Lee suggested that in the short term, the public works building be retained and used for storage.  It is recommended that the city sell the fire station, and a building that was purchased by public works but not erected. Money from the sales would be used to finance long term plans. Lee suggested a priority be placed on replacing the antiquated boiler at City Hall. 



Other long term plans include four new buildings, including equipment storage at the ball parks and police storage near City Hall.  When these projects are complete, the public works building would be sold, and funds used to display the Big 4 Tractor at the Welcome Center and a public works building at the mill site. 



Lee doesn’t expect enough revenue from the sale of the two buildings to complete the four projects, but to use it as “seed money” in applying for grants.  He reports they are working on a grant to replace the boiler and windows in City Hall, and may need seed money to receive the funding.  



Winn Westcott suggested that instead of selling the fire station, house the Big 4 there until a new facility can be built. Councilman Randall expressed concern over selling one building only to build other storage facilities.



Lee said the new storage facilities will be more appropriate for their intended purposes. He added that they have received information from four interested buyers.



Hoggard questioned if it would be better to erect the unused building and use it at the golf course for cart storage.  Lee said it would take up to $60,000 in concrete to get the building up, and they are not sure what condition the sheet metal is in.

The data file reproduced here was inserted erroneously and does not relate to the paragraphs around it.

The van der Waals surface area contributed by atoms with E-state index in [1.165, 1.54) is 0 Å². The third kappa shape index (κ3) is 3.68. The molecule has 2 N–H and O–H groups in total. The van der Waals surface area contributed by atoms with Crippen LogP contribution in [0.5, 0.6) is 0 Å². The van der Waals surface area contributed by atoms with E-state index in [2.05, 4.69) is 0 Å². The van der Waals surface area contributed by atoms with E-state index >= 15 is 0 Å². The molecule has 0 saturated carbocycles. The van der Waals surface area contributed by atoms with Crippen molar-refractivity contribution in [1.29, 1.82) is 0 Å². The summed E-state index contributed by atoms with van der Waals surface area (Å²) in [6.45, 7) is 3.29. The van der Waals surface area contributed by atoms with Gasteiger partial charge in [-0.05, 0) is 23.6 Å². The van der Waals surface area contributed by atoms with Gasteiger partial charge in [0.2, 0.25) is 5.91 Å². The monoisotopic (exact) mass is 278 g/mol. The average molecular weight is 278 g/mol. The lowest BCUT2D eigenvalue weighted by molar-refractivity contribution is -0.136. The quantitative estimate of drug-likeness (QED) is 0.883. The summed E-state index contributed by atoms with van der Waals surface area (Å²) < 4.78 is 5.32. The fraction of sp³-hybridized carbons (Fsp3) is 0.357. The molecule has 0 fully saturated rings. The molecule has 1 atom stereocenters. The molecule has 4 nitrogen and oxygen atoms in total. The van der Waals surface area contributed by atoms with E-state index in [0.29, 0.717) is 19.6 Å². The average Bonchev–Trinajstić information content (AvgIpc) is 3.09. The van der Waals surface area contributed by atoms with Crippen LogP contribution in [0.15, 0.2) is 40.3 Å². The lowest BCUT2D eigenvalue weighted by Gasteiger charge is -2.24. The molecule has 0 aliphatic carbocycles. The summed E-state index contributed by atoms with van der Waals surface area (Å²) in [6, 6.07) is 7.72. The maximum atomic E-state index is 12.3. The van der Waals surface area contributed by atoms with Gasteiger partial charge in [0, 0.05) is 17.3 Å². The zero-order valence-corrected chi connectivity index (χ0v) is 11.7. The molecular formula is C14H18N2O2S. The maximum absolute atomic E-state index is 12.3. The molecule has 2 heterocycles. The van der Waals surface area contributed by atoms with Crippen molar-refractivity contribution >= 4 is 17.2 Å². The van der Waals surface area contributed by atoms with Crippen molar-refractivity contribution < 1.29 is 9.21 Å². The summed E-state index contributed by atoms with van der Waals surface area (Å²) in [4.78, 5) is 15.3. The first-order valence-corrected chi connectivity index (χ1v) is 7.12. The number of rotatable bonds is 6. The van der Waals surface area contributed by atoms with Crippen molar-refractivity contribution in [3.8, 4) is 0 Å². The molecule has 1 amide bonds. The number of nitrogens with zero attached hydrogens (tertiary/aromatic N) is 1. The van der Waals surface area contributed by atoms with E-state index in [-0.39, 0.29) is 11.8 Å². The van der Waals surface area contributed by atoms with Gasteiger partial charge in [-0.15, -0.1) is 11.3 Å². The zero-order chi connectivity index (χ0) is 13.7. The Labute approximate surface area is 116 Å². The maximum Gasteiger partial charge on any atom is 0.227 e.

The council voted 3-1 to keep both the fire station and the un-erected building. Randall suggested that they determine the cost of putting up the metal building, check its condition, and do something with it.



Cassie Boyle approached the Council on behalf of the Beautification Committee.   She said that the committee is discouraged that funding was cut from the budget. Boyle said it is hard for a committee when no funds are available for any projects. 



Shakespeare suggested that the committee look to various clubs at Monticello High School for assistance with time and labor. 



Lee pointed out that the new decorative lighting on Center Street is primarily because of the work of the Beautification committee.



Randall expressed concern that the City owns the light poles on Center Street and is responsible for light bulbs, maintenance and replacing poles that are damaged. He suggested that the committee needs to have funds set aside for these costs.



Boyle asked why the costs would be covered by the committee and not as part of city infrastructure. Lee said that they are working with Empire Electric to change the bulbs, which will be purchased by the city. Damaged poles will be dealt with on a joint basis with UDOT.  Lee reported the City is seeking grants to install decorative lighting on Main Street.



Mayor Doug Allen expressed that the efforts of the Beautification Committee are appreciated and thanked them for their time.